Sibling Support in Families with Special Needs

 November 3, 2016
Posted by M&LAdmin4

Thursday, November 3, 2016

As parents of individuals with a disability, we know all too well how challenging and time consuming it can be to meet their needs – whether medical, emotional, academic, or financial. It is common for parents to feel overwhelmed, stressed, anxious, and alone. We empathize with these feelings. We can also empathize with how the care of one family member with disabilities can sometimes lead to a lesser share of attention being given to other family members – namely, the siblings of the individual with disabilities.

This blog post is dedicated to these siblings – to their feelings, their emotions, and their needs – and ways in which families can ensure that the (sometimes) lesser share of attention does not mean a lesser share of love.

Recognizing Sibling Stress in a Family with Special Needs

As we discuss the signs of sibling stress, it is important to recognize that each individual is unique, and as such will have his or her own unique (and often contradictory) reactions to the stressors that come along with every special needs journey. Some individuals react in a positive way, viewing their sibling with special needs as an outlet for additional love and care. Others may feel resentful, jealous of the time spent caring for their sibling. There may also be fear about what may happen should they be left responsible for their sibling’s care. Most will probably experience all of these variations along the emotional spectrum.

If the sibling without disability is a young child, it is important to recognize that the signs of sibling stress will be different than that of an older or adult child. The younger the sibling, the harder it may be to recognize and empathize with the special needs journey. Here are some general signs of sibling stress to watch for:

  • Avoidance: Avoids spending time with the family, avoidance of discussing the issue, self-isolation.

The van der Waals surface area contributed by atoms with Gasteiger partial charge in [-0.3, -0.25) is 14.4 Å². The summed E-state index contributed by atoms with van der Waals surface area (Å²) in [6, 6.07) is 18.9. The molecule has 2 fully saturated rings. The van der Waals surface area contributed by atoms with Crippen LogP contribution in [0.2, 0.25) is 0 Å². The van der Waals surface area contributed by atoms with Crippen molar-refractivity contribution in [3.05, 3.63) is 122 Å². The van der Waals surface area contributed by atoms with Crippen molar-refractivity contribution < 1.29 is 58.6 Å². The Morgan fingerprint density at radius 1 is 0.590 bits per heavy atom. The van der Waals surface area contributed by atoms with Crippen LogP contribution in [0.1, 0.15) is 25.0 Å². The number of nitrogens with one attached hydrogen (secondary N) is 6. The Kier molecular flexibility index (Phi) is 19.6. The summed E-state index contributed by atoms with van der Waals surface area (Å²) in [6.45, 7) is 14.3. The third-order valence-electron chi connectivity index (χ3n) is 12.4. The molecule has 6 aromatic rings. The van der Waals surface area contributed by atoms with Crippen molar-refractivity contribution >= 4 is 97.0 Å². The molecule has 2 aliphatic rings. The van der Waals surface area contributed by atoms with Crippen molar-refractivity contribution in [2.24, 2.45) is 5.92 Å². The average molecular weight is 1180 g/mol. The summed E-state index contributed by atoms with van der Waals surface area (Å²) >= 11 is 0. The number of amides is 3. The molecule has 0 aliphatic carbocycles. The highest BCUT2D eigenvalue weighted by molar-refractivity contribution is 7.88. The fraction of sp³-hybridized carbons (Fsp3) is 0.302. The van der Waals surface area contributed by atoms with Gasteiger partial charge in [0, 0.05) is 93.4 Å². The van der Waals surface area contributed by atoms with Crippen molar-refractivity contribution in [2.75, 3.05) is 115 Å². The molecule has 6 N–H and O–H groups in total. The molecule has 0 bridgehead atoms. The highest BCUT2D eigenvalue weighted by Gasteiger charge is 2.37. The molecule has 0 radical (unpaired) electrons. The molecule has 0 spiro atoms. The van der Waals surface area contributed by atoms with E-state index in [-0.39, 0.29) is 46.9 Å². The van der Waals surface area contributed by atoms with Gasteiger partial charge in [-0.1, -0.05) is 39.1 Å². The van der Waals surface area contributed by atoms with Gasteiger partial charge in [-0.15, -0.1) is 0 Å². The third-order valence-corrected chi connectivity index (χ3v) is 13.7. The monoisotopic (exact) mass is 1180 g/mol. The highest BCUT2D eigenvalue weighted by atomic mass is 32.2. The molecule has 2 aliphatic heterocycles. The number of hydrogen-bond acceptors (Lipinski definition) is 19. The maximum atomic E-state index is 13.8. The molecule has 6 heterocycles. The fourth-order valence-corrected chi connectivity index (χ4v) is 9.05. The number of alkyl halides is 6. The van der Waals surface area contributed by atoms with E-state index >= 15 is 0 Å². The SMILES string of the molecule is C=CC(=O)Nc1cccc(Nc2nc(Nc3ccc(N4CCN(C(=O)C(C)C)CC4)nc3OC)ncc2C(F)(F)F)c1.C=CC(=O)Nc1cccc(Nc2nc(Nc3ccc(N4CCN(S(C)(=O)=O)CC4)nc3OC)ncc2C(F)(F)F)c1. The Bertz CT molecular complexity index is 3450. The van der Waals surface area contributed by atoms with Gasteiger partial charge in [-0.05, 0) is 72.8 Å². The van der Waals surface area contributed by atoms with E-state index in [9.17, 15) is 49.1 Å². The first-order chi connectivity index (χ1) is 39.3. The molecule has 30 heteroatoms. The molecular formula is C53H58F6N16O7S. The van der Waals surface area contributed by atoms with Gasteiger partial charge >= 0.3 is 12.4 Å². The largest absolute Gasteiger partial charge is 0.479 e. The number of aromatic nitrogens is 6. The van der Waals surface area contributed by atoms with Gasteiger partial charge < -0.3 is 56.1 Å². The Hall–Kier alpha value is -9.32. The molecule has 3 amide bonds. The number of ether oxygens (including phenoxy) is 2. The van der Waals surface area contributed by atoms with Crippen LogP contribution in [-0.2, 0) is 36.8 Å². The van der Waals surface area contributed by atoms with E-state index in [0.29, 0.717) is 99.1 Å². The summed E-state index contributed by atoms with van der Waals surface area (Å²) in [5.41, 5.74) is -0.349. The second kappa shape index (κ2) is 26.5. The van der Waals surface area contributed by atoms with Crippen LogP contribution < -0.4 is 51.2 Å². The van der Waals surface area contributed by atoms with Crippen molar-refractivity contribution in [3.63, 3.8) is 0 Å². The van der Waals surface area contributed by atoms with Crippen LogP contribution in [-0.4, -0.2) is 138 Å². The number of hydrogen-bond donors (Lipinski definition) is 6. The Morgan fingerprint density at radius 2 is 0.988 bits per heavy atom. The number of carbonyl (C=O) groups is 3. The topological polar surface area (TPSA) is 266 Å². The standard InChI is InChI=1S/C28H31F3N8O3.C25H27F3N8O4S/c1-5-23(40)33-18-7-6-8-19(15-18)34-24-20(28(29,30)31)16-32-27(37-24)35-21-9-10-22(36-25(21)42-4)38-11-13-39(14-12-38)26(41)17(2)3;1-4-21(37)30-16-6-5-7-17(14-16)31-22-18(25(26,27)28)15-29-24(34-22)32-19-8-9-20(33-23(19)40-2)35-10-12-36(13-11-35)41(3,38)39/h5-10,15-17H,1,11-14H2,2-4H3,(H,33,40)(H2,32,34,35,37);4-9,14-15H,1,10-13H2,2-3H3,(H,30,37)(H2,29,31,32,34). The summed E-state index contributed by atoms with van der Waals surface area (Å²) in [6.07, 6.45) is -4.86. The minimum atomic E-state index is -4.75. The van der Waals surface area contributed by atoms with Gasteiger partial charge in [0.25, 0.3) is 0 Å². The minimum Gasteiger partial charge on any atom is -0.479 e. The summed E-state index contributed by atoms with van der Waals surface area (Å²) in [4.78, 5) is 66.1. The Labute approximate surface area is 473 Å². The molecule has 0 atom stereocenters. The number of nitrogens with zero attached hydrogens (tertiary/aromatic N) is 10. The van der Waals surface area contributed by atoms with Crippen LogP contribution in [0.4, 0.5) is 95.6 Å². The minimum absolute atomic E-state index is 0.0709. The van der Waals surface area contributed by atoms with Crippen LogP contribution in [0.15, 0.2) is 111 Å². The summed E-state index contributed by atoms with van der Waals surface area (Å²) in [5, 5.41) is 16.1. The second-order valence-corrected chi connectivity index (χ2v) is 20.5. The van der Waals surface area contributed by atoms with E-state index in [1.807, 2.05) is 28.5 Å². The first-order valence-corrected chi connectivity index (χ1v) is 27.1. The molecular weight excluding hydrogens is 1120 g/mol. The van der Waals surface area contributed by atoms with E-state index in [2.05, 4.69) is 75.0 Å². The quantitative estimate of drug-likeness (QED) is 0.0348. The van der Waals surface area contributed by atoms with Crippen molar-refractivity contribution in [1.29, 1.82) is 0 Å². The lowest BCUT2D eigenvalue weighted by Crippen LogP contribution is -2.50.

• Behavioural changes: Changes in eating and sleeping habits, changes in recreational activities, personality changes.
  • Physical symptoms: Can include headaches, stomach-aches, recurring illness.
  • Perfectionism
  • Poor self esteem and/or self confidence
  • Separation anxiety

If you notice any of the above signs in your family members without disabilities, it may be time to consult with a medical professional and address the underlying cause.

Helping Siblings Cope

Unfortunately, there is no sure-fire, one-size-fits-all method to ensure that your family member without disabilities is coping with the demands of having a sibling with special needs. Medical intervention, therapy, counselling, sibling support groups or even a frank, heart-to-heart conversation are a few of the different options available to parents in families with special needs.

As well, please see the below tips for helping individuals cope with having siblings with disabilities (as referenced from article 5 Ways to Support Siblings in Special Needs Families):

1.) Talk Openly: Open communication and dialogue about the family member with disability is essential for siblings to fully understand the special needs journey, and help them to understand the behavior and needs of their siblings. This open and honest dialogue will foster empathy and support.

2.) Spread Support: Be sure to support, encourage, and praise the achievements and goals of every sibling in the family, as well as the sibling with special needs. This ensures that every child in the family feels included and cared for.